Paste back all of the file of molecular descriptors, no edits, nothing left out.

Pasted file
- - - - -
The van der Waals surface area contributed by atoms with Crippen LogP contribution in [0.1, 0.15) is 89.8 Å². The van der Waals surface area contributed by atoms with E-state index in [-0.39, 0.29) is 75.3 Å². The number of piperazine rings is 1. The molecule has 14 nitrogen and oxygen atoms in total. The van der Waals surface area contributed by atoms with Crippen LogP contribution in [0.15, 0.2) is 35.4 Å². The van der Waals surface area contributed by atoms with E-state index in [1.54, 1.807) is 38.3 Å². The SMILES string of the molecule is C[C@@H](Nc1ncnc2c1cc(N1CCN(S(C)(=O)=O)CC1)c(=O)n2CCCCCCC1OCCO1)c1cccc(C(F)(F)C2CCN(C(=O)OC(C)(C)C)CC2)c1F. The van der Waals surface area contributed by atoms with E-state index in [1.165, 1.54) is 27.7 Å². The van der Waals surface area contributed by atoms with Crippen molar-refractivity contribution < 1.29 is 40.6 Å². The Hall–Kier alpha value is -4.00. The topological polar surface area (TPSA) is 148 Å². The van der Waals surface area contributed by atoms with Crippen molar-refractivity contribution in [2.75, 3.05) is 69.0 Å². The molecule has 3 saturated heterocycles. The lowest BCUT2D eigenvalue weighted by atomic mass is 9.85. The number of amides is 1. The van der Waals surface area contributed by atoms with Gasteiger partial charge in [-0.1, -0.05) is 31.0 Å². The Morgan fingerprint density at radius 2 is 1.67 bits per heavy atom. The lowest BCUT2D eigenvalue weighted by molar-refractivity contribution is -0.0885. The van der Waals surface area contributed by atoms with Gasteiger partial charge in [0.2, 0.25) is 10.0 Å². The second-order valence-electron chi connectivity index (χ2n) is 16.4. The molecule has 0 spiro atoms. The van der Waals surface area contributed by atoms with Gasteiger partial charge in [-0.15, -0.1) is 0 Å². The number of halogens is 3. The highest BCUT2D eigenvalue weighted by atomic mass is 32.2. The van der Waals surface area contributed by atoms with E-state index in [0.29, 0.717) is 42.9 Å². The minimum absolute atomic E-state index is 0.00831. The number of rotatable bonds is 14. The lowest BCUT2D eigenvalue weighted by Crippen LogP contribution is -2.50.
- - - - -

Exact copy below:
The van der Waals surface area contributed by atoms with Crippen LogP contribution in [0.1, 0.15) is 89.8 Å². The van der Waals surface area contributed by atoms with E-state index in [-0.39, 0.29) is 75.3 Å². The number of piperazine rings is 1. The molecule has 14 nitrogen and oxygen atoms in total. The van der Waals surface area contributed by atoms with Crippen LogP contribution in [0.15, 0.2) is 35.4 Å². The van der Waals surface area contributed by atoms with E-state index in [1.54, 1.807) is 38.3 Å². The SMILES string of the molecule is C[C@@H](Nc1ncnc2c1cc(N1CCN(S(C)(=O)=O)CC1)c(=O)n2CCCCCCC1OCCO1)c1cccc(C(F)(F)C2CCN(C(=O)OC(C)(C)C)CC2)c1F. The van der Waals surface area contributed by atoms with E-state index in [1.165, 1.54) is 27.7 Å². The van der Waals surface area contributed by atoms with Crippen molar-refractivity contribution < 1.29 is 40.6 Å². The Hall–Kier alpha value is -4.00. The topological polar surface area (TPSA) is 148 Å². The van der Waals surface area contributed by atoms with Crippen molar-refractivity contribution in [2.75, 3.05) is 69.0 Å². The molecule has 3 saturated heterocycles. The lowest BCUT2D eigenvalue weighted by atomic mass is 9.85. The number of amides is 1. The van der Waals surface area contributed by atoms with Gasteiger partial charge in [-0.1, -0.05) is 31.0 Å². The Morgan fingerprint density at radius 2 is 1.67 bits per heavy atom. The lowest BCUT2D eigenvalue weighted by molar-refractivity contribution is -0.0885. The van der Waals surface area contributed by atoms with Gasteiger partial charge in [0.2, 0.25) is 10.0 Å². The second-order valence-electron chi connectivity index (χ2n) is 16.4. The molecule has 0 spiro atoms. The van der Waals surface area contributed by atoms with Gasteiger partial charge in [-0.15, -0.1) is 0 Å². The number of halogens is 3. The highest BCUT2D eigenvalue weighted by atomic mass is 32.2. The van der Waals surface area contributed by atoms with E-state index in [0.29, 0.717) is 42.9 Å². The minimum absolute atomic E-state index is 0.00831. The number of rotatable bonds is 14. The lowest BCUT2D eigenvalue weighted by Crippen LogP contribution is -2.50.